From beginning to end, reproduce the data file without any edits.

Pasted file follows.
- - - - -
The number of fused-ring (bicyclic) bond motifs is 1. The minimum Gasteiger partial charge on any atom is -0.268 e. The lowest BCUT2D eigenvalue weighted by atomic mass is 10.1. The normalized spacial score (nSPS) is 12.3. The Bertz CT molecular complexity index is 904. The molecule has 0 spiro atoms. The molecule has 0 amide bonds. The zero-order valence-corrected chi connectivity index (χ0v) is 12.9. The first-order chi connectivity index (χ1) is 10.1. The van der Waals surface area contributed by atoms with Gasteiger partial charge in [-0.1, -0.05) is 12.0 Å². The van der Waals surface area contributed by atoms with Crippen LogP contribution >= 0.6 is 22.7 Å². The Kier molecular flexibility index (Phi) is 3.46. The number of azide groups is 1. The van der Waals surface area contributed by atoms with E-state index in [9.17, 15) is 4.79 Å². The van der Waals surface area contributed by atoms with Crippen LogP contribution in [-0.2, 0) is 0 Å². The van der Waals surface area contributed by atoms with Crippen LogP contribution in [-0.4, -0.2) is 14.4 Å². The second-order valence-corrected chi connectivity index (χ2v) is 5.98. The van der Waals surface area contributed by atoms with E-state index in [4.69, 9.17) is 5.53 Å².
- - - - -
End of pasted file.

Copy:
The number of fused-ring (bicyclic) bond motifs is 1. The minimum Gasteiger partial charge on any atom is -0.268 e. The lowest BCUT2D eigenvalue weighted by atomic mass is 10.1. The normalized spacial score (nSPS) is 12.3. The Bertz CT molecular complexity index is 904. The molecule has 0 spiro atoms. The molecule has 0 amide bonds. The zero-order valence-corrected chi connectivity index (χ0v) is 12.9. The first-order chi connectivity index (χ1) is 10.1. The van der Waals surface area contributed by atoms with Gasteiger partial charge in [-0.1, -0.05) is 12.0 Å². The van der Waals surface area contributed by atoms with Crippen LogP contribution >= 0.6 is 22.7 Å². The Kier molecular flexibility index (Phi) is 3.46. The number of azide groups is 1. The van der Waals surface area contributed by atoms with E-state index in [9.17, 15) is 4.79 Å². The van der Waals surface area contributed by atoms with Crippen LogP contribution in [-0.2, 0) is 0 Å². The van der Waals surface area contributed by atoms with Crippen LogP contribution in [-0.4, -0.2) is 14.4 Å². The second-order valence-corrected chi connectivity index (χ2v) is 5.98. The van der Waals surface area contributed by atoms with E-state index in [4.69, 9.17) is 5.53 Å².